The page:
"History is hard to know because of all the hired bullshit, but
even without being sure of history it seems entirely reasonable
that every now and then the energy of a whole generation comes
to a head in a long fine flash, for reasons that nobody really
understands at the time, and which never explain, in retrospect,
what really happened"
(Hunter.S.Thompson, "Fear and Loathing in Las Vegas")
The late 1980's saw the emergence of a hugely significant social
phenomenon. Rave culture (or club culture as it is now most commonly
referred to), is of massive appeal to many young people and statistics
by Mintel show that 15.7 million people in Britain go clubbing each
weekend (Mintel:1996). Clubbing has become a major cultural industry
and cities such as Sheffield, Leeds and Manchester to name but a few,
all have well developed clubbing industries making a substantial
contribution to the local cities economy. Many cities have actively
pursued inner city regeneration programmes partially based on the
nighttime economy and attraction of clubbers (Malbon 1999:6).
Club culture has become a notable area of study for two main reasons.
Firstly because of the ever increasing scale of its appeal in modern
society, and secondly because of the largely negative social reaction
it has received from the media, police and the government. This led to
a major moral panic surrounding rave culture, with key debates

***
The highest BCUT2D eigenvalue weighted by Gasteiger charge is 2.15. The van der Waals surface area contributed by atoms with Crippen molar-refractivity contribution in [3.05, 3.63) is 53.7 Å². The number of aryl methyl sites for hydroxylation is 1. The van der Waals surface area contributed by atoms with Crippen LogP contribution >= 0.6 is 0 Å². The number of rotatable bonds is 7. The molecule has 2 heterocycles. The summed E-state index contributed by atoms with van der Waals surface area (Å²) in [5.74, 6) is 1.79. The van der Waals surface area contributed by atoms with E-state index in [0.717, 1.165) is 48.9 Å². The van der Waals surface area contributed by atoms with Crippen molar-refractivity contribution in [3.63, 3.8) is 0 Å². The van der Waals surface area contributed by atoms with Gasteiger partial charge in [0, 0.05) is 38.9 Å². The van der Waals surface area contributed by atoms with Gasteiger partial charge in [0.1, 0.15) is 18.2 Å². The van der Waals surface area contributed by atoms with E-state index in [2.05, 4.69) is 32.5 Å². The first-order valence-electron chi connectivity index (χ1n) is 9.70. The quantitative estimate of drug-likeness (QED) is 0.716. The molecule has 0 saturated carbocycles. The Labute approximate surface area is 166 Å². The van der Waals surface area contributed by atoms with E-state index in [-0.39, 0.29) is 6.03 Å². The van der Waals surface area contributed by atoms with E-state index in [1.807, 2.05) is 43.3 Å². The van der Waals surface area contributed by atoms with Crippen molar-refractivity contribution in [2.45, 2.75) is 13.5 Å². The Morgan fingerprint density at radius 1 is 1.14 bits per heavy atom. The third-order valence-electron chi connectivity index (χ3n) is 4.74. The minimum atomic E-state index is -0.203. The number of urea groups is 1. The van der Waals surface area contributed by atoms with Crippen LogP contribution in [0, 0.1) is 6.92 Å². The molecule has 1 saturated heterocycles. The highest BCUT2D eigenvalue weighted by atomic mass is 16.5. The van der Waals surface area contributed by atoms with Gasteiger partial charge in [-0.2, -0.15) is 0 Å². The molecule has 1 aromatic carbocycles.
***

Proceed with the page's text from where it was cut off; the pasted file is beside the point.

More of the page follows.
centring on the culture's relationship with the illegal drug ecstasy.
The fear was that this culture would encompass all youth; it therefore
constituted a threat to both the social and moral ...
... middle of paper ...
...ut even being old enough to attend the
club. Magazines such as 'Mixmag', 'Musik' and 'Ministry' have all
referred to these clubs as 'brand names'. In addition to this the
Island of Ibiza has been described as "the clubbing Mecca" (Mixmag
June 2002), attracting thousands of young British clubbers each year
with one aim - to club! Despite the massive possibilities this pastime
holds for study "the latest and by a long way probably the largest and
most influential of recent young people's cultures or styles in
Britain can be found in club cultures" (Malbon 1999:16), the
sociological literature on the topic is in fact quite sparse, and what
is available tends to be quite diverse and with distinct
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